LONDON (Reuters) - The scales have tipped in the fight against AIDS, with more than half of people infected with HIV now getting treatment and AIDS-related deaths almost halving since 2005, the United Nations said on Thursday.
In its latest global report on the pandemic, which has killed around 35 million people worldwide since it began in the 1980s, the UNAIDS agency said there were particularly encouraging signs in Africa, a continent ravaged by the disease.
Eastern and southern Africa are leading the way, reducing new HIV infections by nearly 30 percent since 2010, the report said. Malawi, Mozambique, Uganda and Zimbabwe have gone further, cutting new HIV infections by 40 percent or more since 2010.
And among the most significant impacts of a vast scale-up of HIV testing, treatment and prevention programmes, has been in the reduction of AIDS-related deaths, which have dropped by almost half since 2005.
As a result, more people in what had been some of the worst affected countries, are now living longer. In eastern and southern Africa, for example, average life expectancy increased by nearly 10 years from 2006 to 2016.
“Communities and families are thriving as AIDS is being pushed back,” said UNAIDS Executive Director Michel Sidibé. “As we bring the epidemic under control, health outcomes are improving and nations are becoming stronger.”
The report warned, however, that not all regions are making progress. In the Middle East and North Africa, and in eastern Europe and central Asia, AIDS-related deaths have risen by 48 percent and 38 percent respectively, it said, mostly due to HIV-positive patients not getting access to treatment.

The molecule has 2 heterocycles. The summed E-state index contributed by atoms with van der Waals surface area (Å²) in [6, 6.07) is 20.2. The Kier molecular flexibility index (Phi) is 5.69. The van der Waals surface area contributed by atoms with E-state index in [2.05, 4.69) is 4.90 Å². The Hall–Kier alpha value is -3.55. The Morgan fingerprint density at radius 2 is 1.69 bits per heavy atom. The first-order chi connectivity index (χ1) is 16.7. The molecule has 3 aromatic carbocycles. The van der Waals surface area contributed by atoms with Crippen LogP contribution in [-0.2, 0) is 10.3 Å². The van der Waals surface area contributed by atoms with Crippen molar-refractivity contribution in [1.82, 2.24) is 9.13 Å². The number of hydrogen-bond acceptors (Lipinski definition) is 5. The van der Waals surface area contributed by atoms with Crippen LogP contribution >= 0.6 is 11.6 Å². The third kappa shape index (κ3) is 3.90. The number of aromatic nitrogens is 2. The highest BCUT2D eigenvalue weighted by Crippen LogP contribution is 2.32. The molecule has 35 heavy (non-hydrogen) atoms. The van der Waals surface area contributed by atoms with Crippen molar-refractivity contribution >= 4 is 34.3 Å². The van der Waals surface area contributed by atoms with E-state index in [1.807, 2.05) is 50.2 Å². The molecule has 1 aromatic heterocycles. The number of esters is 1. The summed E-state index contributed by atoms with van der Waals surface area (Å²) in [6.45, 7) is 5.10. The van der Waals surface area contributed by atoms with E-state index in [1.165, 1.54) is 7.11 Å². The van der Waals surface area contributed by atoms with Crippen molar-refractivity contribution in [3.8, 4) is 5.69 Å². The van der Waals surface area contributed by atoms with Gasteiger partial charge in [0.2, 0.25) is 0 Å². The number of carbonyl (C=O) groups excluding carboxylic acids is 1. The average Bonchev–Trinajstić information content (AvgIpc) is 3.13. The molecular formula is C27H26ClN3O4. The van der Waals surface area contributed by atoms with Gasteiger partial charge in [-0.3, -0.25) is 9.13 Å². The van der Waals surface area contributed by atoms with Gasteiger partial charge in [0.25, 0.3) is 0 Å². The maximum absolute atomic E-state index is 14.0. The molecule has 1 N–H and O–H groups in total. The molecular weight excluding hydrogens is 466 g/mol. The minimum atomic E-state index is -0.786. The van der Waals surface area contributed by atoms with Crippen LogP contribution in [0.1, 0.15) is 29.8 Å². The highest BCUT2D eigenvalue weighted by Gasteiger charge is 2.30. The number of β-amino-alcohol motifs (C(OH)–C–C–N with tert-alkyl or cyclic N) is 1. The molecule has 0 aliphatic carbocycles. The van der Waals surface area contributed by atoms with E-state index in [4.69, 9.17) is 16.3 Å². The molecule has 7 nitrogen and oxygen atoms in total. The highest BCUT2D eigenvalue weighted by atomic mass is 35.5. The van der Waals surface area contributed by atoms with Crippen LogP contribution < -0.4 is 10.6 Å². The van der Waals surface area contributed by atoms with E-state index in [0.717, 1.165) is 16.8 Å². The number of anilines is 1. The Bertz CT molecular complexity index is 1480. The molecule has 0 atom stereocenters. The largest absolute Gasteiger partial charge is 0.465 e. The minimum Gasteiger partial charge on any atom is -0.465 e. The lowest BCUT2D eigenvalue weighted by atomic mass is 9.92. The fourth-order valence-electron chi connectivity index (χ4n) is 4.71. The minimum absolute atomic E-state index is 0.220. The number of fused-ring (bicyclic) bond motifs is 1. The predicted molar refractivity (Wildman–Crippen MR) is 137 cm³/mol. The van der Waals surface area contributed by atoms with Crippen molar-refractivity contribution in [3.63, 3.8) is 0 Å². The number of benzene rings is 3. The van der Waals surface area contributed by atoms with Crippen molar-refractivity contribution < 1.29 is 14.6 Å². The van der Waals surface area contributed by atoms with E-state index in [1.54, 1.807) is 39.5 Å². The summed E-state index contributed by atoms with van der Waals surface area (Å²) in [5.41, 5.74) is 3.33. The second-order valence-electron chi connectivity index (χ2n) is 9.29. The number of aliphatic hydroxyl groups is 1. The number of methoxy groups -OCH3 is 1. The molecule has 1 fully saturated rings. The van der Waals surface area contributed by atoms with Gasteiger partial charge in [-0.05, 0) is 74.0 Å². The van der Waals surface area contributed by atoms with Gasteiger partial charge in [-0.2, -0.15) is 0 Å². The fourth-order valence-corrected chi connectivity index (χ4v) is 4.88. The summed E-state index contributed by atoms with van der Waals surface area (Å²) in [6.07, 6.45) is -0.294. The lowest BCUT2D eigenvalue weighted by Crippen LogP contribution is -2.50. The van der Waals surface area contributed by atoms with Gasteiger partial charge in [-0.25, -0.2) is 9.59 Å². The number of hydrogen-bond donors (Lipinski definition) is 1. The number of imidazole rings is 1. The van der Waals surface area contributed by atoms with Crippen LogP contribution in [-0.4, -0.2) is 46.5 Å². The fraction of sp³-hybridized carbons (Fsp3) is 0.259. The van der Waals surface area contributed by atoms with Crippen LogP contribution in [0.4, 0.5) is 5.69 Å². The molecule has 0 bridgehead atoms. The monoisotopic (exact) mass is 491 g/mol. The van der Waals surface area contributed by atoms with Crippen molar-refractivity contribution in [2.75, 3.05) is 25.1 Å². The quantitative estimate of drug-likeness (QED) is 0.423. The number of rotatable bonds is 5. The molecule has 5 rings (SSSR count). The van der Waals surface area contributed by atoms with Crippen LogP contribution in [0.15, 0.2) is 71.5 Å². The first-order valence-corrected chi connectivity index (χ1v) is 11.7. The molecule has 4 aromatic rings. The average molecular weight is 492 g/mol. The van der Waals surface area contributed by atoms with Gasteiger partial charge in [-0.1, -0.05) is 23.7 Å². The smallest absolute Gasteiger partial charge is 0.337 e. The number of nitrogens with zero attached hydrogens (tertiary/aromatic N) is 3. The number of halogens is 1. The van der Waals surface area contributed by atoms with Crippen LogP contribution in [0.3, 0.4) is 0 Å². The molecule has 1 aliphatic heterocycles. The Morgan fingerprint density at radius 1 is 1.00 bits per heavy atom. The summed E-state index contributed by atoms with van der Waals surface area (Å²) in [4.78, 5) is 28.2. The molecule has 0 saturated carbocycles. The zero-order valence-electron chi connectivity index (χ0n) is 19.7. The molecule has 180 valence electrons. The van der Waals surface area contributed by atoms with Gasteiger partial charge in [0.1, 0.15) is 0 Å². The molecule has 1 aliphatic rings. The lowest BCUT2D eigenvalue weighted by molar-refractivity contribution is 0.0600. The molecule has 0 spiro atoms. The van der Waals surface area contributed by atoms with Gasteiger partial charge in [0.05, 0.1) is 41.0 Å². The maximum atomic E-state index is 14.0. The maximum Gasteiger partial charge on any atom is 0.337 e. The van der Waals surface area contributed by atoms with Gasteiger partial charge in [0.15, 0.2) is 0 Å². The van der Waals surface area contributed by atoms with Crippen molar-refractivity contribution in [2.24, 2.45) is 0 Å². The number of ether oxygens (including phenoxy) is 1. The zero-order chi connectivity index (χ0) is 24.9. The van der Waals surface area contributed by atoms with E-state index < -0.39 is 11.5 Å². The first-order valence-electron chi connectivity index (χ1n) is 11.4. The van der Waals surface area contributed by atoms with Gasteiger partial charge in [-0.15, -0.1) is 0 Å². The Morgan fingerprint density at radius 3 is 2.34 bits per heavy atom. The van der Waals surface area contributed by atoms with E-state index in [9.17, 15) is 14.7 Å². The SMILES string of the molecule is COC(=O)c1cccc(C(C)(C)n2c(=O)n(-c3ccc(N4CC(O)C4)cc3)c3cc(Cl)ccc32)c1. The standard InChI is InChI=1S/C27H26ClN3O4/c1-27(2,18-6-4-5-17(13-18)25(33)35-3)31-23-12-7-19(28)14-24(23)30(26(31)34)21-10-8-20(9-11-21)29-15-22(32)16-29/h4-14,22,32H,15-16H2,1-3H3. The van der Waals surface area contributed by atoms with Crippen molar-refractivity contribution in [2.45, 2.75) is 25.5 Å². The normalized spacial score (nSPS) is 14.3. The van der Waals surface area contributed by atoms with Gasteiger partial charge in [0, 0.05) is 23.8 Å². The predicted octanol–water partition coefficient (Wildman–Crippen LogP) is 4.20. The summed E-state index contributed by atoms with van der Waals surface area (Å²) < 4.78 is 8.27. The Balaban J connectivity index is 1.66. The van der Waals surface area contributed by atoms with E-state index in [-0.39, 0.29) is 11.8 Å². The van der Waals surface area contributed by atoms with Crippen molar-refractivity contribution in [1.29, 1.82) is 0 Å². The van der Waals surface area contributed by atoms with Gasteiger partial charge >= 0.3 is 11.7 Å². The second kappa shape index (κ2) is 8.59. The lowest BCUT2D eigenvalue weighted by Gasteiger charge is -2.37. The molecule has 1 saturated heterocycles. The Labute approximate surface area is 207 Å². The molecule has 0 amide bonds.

Exceptions within these regions show that “when concerted efforts are made, results happen”, the report said, noting that in Algeria has increased HIV treatment access to 76 percent in 2016 from 24 percent in 2010, Morocco to 48 percent in 2016 from 16 percent in 2010 and Belarus to 45 percent from 29 percent.
Globally in 2016, 19.5 million of the 36.7 million people with HIV had access to treatment, and AIDS-related deaths have fell to 1 million from 1.9 million in 2005.
Provided that scale-up continues, this puts the world on track to reach the global target of 30 million people on treatment by 2020, UNAIDS said.
“We met the 2015 target of 15 million people on treatment and we are on track to double that number to 30 million and meet the 2020 target,” said Sidibé. “We will continue to scale up to reach everyone in need ... leaving no one behind.”
Editing by Alison Williams